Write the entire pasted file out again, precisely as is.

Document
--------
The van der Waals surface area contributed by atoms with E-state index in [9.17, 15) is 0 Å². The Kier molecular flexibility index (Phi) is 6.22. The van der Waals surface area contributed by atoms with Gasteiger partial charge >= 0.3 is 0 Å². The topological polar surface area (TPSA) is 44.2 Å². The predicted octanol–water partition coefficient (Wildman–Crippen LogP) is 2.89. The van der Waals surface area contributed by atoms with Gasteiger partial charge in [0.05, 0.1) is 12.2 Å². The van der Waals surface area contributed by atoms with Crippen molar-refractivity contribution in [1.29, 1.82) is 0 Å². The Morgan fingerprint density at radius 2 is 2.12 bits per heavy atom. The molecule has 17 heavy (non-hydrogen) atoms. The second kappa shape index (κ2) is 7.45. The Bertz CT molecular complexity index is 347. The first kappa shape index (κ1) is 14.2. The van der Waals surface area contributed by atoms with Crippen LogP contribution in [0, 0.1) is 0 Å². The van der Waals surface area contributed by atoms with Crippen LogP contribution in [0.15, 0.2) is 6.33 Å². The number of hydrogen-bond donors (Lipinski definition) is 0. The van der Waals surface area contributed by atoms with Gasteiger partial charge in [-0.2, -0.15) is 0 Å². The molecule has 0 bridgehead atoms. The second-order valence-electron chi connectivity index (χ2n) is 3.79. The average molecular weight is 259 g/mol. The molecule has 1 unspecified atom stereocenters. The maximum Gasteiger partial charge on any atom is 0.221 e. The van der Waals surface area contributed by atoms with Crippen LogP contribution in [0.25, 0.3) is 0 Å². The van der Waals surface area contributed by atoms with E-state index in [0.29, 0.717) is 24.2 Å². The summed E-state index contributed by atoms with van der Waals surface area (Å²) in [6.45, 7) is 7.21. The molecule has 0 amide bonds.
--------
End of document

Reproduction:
The van der Waals surface area contributed by atoms with E-state index in [9.17, 15) is 0 Å². The Kier molecular flexibility index (Phi) is 6.22. The van der Waals surface area contributed by atoms with Gasteiger partial charge >= 0.3 is 0 Å². The topological polar surface area (TPSA) is 44.2 Å². The predicted octanol–water partition coefficient (Wildman–Crippen LogP) is 2.89. The van der Waals surface area contributed by atoms with Gasteiger partial charge in [0.05, 0.1) is 12.2 Å². The van der Waals surface area contributed by atoms with Crippen molar-refractivity contribution in [1.29, 1.82) is 0 Å². The Morgan fingerprint density at radius 2 is 2.12 bits per heavy atom. The molecule has 17 heavy (non-hydrogen) atoms. The second kappa shape index (κ2) is 7.45. The Bertz CT molecular complexity index is 347. The first kappa shape index (κ1) is 14.2. The van der Waals surface area contributed by atoms with Crippen LogP contribution in [0, 0.1) is 0 Å². The van der Waals surface area contributed by atoms with Crippen LogP contribution in [0.15, 0.2) is 6.33 Å². The number of hydrogen-bond donors (Lipinski definition) is 0. The van der Waals surface area contributed by atoms with Gasteiger partial charge in [-0.2, -0.15) is 0 Å². The molecule has 0 bridgehead atoms. The second-order valence-electron chi connectivity index (χ2n) is 3.79. The average molecular weight is 259 g/mol. The molecule has 1 unspecified atom stereocenters. The maximum Gasteiger partial charge on any atom is 0.221 e. The van der Waals surface area contributed by atoms with Crippen LogP contribution in [0.25, 0.3) is 0 Å². The van der Waals surface area contributed by atoms with E-state index in [0.29, 0.717) is 24.2 Å². The summed E-state index contributed by atoms with van der Waals surface area (Å²) in [6.45, 7) is 7.21. The molecule has 0 amide bonds.